Does The New Testament Teach That The Church Replaced Israel?

The word Israel appears 70 times in the New Testament and 68 of 70 times it is clearly speaking of the Jewish people or the land of Israel. Only 2 times could it possibly be understood to mean anything else (That is if you want it to mean something else). The two places in question are Romans 9:6 and Galatians 6:16. They are often quoted to spiritualize the meaning of the word "Israel" and in varying degrees hand over the future blessedness of Israel to the Church (with a few Jews mixed in of course). I believe this is precisely backwards to the New Testament. I contend that Israel means ethnic and geographic Israel in both Old and New Testaments.

This is what the passages say:

"But it is not as though the word of God has failed. For not all who are descended from Israel belong to Israel, and not all are children of Abraham because they are his offspring, but “Through Isaac shall your offspring be named.” This means that it is not the children of the flesh who are the children of God, but the children of the promise are counted as offspring." - Romans 9:6-8

The question presented in Romans 9:6 is that if those who descended from Israel ethnically--that is, according to the flesh--are not all Israelites then what makes an Israelite an Israelite or what makes a Jew a Jew? Some think that this opens the door is for spiritualizing the term Israel to mean the believing Church and thus removing the glorious promises from Israel and giving them to the Church.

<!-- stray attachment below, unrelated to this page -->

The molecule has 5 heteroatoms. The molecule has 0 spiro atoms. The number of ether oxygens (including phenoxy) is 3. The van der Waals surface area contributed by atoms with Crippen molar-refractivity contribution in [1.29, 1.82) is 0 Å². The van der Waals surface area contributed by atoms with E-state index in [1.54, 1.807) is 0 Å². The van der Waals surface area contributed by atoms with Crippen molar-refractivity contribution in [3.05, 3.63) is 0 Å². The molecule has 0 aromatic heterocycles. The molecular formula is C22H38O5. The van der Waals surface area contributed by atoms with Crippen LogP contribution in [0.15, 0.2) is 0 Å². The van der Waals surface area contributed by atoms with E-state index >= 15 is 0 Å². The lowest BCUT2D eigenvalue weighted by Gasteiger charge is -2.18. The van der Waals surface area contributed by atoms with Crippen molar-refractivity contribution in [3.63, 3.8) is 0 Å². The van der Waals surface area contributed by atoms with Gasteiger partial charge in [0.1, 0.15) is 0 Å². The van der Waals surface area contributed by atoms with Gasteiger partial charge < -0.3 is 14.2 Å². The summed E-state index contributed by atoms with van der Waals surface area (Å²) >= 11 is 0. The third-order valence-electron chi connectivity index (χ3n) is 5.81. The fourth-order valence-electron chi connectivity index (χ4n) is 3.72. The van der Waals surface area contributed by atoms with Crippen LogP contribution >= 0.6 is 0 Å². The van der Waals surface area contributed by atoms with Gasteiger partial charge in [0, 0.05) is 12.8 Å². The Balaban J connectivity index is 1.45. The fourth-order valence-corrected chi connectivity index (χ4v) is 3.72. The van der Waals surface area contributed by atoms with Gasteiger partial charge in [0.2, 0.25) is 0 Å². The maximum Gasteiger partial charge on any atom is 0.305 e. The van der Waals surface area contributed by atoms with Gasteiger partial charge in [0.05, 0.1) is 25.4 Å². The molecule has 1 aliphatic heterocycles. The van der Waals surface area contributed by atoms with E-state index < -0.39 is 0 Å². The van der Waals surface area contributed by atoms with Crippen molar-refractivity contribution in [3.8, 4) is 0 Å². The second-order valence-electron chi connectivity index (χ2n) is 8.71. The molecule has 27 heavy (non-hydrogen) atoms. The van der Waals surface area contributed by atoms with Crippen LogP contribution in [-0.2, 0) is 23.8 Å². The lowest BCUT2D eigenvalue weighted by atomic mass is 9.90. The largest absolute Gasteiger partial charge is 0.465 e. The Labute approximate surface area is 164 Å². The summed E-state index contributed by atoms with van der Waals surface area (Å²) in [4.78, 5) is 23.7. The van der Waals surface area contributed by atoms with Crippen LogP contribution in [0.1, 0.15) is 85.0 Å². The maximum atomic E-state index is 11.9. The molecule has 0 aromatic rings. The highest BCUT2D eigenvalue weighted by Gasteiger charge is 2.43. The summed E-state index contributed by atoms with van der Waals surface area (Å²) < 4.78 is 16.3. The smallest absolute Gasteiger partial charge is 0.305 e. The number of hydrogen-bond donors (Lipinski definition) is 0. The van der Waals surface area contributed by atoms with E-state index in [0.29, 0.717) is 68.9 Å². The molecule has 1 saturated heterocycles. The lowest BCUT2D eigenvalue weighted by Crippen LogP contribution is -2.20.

"For neither circumcision counts for anything, nor uncircumcision, but a new creation.  And as for all who walk by this rule, peace and mercy be upon them, and upon the Israel of God." - Galatians 6:15-16

The question presented by Galatians 6:16 is to ask if there is a special Israel of God that is distinct from the nation as a whole. There are certainly two Israel's in the new testament, but they are both Jewish. One is simply the believing remnant and the second is the national and corporate whole. The way these passages are often interpreted is to spiritualize Israel as meaning the Church. I disagree with that interpretation and put forward this theses: all believing Jews are a part of the church, but not all of the church is Israel. This is a technical distinction and I want to un-pack it for the sake of understanding what God is going to do with the corporate and national unbelieving whole of Israel.

We will deal with Romans 9:6 first. Here is the whole passage of Romans 9:1-13 so we get a sense of context: